From the Northern Veg Crew:
The northern vegetation crew finished their second week of data collection and completed two treatment plots and four regular plots. Deer exclosures happened to be a major issue with one fence being totally destroyed.
Most exclosures which are damaged have had trees fall on them. However, one fence had been obviously damaged by humans. All t-posts were bent straight to the ground and our fencing was cut in multiple places.
The only thing to do at that point was build a new fence from scratch.
Building a new fence requires bringing about 75ft of fencing, four 7ft t-post, rebar, a post pounder, sledge hammer, and carrying all of the broken fencing material out and back to the truck. It takes a lot of man hours and money [not to mention blood, sweat, and tears] to collect data.
The northern study area supports a diverse community of plants seen on and off trails and roadsides. While hiking during work and exploring on days off, I’ve spent some time with my DSLR and off camera flash to photograph common plants found in the northern Susquehannock forest.
Houstonia caerulea (Azure bluet) found in moist/wet soils
Myosotis scorpioides (true forget-me-not), also found in moist/wet soils
Trientalis borealis (starflower), found in shaded and open wooded areas
Aquilegia canadensis (wild columbine) found in woodland slopes and rocky outcrops.
Oxalis montana (common wood sorrel) a shade tolerant native perennial flower.
Kalmia latifolia (mountain laurel), found in upland areas
Northern Veg Crew
From the Southern Veg Crew:
To sum it up, the first 3 weeks of vegetation monitoring for the south crew have been filled with good times, good data, and good encounters! It is all going rather well in both Rothrockand Bald Eagle State Forest.
In the first week, the crew was led into an area thick with rhododendron, adjacent to Bear Meadows Natural Area, in Rothrock State Forest. It was our first day doing a real plot, but we like to think we impressed Danielle.The plot was hard to navigate, but contained some of the only trillium we’ll see all year (T. undulatum)!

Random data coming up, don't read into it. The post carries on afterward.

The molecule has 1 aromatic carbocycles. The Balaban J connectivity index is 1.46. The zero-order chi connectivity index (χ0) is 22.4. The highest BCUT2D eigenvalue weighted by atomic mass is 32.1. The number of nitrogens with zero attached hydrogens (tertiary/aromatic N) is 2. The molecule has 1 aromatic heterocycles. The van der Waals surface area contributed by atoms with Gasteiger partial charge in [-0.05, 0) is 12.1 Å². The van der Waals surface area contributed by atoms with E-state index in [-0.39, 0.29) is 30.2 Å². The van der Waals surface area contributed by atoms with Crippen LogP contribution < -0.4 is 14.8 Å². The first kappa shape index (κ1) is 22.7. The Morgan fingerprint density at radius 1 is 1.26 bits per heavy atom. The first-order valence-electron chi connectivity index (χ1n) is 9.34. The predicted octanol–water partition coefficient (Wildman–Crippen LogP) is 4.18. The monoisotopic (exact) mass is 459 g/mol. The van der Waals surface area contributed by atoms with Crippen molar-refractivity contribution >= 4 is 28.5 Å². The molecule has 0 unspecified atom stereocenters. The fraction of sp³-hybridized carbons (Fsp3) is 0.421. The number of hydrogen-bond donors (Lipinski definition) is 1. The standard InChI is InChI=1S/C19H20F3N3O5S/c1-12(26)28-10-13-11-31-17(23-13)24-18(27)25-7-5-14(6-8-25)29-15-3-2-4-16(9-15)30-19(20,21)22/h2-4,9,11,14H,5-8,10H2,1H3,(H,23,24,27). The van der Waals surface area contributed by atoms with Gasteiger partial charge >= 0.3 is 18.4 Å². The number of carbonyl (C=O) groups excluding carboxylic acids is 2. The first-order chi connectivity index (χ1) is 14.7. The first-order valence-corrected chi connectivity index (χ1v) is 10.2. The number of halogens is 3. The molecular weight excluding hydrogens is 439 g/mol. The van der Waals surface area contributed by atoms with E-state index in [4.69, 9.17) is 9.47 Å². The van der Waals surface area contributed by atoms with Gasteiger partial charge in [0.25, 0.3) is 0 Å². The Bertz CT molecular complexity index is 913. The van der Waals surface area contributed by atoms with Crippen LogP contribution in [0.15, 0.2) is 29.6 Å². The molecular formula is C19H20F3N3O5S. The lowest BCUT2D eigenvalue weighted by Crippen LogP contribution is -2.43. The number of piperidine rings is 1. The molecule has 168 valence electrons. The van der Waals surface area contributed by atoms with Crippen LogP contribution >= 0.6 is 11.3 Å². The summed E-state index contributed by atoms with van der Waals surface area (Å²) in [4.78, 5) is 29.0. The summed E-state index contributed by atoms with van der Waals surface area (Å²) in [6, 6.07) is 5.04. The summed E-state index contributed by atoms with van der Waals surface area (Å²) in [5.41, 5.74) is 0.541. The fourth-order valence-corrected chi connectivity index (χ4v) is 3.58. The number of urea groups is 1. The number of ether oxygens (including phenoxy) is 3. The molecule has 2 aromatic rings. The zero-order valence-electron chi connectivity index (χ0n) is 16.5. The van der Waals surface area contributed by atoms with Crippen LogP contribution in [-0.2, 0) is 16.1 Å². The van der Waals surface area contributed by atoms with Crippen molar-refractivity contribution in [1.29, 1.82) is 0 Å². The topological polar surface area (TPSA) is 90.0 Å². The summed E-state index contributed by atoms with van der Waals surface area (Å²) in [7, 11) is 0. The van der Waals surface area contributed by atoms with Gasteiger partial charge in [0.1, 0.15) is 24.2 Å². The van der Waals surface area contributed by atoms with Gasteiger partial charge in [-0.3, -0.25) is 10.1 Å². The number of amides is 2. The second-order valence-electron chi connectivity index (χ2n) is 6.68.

We started getting into the thick of it in the second week. From having the sky fall on us and taking shelter under hemlock trees to having run-ins with rattlesnakes and watching ticks die on our permethrin-treated clothes, it’s been fun…really, it has. The crew is very passionate about the work they do and wouldn’t be spending time any other way than in the great outdoors!
Now, about those encounters. The first timber rattlesnake (Crotalus horridus) of the summer, was found coming toward Will and Mitch in one of the subplots in a treatment area in Bald Eagle State Forest! It was only 10 feet from where Will was sitting.
We watched it for a while as it sat in the sun. It slithered off a few meters and to our surprise, stuck its head down in a hole and pulled out a chipmunk. We watched amazed as it swallowed it!
After finishing its lunch, it went off to soak up some more sun. Reptiles sunbathe frequently when air temperatures aren’t quite warm enough to keep their metabolism up. When their internal temperature is high enough it allows for bodily functions, such as digestion, to continue. “Hot” snakes will also be much quicker with their movements, and vice versa.
Some other notable reptiles we have come across (and nearly ran over!) are a relaxed black rat snake, 2 daring wood turtles, a shy eastern box turtle, and some curious red-bellied snakes. Really amazing species we have here in Central Pennsylvania! We have also stumbled upon some wild turkey and ruffed grouse mothers, followed by chicks running around us!
Reptiles aren’t all that can get the blood pumping in Pennsylvania’s State Forest land. Unfortunately, we have no pictures, but we did have our first black bear encounter in Rothrock State Forest in week 3! We were heading down a gravel road, and Will exclaimed “Bear bear bear bear bear!!!” Brake pedal to metal and whipped into reverse. The F-150 did its best to get back to the sighting location but alas, the bear had vanished into the thick mountain laurel, or as we call it, KALA! [short for Kalmia latifolia]
This time of year bear food is sparse, but soon delicious blueberries, blackberries, and raspberries will be found throughout the understory. This will make bear encounters all the more common.
Let’s not forget about the plants! Some notable ones we have observed include a huge 33-35” DBH eastern hemock (Tsuga Canadensis), a surprisingly large ~30” DBH tulip poplar (Liriodendron tulipifera), tall flowering indian cucumber root (Medeola virginiana), and some beautiful flowering smooth Solomon’s seal (Polygonatum biflorum).
The flowering herbaceous plants (which were the largest we have seen of their species so far!) were both found within fenced subplots. Coincidence? I guess we’ll find out! Til then, cheers!
Southern Veg Crew